North Korea, which is preparing to launch what it calls a “peaceful” satellite, may have developed a missile with the range to reach Hawaii, said Admiral Michael Mullen, chairman of the U.S. Joint Chiefs of Staff.
“In some cases, yes, they could probably get down to Hawaii,” Mullen said on CNN’s Situation Room program yesterday, when asked if North Korea has the ability to strike Hawaii or Alaska. The West Coast of the U.S. mainland is still out of the nation’s range, he said.
North Korea said earlier this month that it plans to orbit a satellite between April 4 and 8, a move South Korea suspects is a disguised ballistic missile test. Kim Jong Il may hope to gain the attention of U.S. President Barack Obama, even at the cost of harsher international sanctions, says Jeung Young Tae, a senior researcher at Korea Institute for National Unification.
“North Korea is suffering from poor economic conditions and wants direct talks with Washington to speed much-needed aid,” Jeung said today by phone in Seoul. “Kim wants to make sure his country isn’t ignored as the Obama administration deals with economic problems and Iraq.”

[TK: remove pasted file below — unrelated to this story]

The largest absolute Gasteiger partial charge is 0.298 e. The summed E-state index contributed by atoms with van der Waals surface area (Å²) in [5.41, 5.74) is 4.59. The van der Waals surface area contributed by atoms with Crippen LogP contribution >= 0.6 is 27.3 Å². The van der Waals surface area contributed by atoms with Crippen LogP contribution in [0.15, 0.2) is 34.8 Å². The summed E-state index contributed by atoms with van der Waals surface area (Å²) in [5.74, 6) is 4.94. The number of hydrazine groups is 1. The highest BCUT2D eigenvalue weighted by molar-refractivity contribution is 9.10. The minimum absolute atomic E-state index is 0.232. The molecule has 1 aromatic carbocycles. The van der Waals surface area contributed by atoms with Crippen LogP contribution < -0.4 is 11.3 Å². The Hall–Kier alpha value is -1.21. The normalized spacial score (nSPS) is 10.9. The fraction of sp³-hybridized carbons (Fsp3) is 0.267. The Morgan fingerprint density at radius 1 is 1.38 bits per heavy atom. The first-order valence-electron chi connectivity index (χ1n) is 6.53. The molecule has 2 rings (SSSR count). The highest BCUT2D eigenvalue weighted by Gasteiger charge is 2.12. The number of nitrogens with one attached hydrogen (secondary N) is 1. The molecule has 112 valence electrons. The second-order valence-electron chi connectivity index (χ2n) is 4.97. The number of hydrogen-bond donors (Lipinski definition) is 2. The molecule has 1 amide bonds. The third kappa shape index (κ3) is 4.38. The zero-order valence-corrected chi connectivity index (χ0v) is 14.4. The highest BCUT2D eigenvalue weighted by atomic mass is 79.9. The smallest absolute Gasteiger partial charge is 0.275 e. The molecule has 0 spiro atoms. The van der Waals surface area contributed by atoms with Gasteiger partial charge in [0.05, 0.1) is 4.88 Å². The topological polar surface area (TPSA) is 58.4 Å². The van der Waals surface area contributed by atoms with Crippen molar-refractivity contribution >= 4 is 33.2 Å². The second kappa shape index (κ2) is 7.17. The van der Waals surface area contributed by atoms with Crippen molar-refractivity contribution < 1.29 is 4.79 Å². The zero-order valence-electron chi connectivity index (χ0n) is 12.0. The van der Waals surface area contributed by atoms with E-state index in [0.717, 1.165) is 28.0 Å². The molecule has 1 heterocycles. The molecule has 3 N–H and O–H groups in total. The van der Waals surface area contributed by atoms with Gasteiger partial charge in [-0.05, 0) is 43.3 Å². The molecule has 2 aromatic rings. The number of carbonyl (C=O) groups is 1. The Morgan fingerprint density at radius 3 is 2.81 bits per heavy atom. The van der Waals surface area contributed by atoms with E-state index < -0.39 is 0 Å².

The U.S., China, Japan, South Korea and Russia are pressing North Korea to cancel the launch and re-focus on negotiations aimed at ending its nuclear weapons program.
Successful or not, a missile launch might force Washington to accept North Korea as a potential threat, leading eventually to direct talks even if it first prompts a toughening of international sanctions, Jeung said.
Japanese Defense Minister Yasukazu Hamada yesterday ordered his forces to shoot down any North Korean missile or falling debris that enters its “airspace, waters or soil.”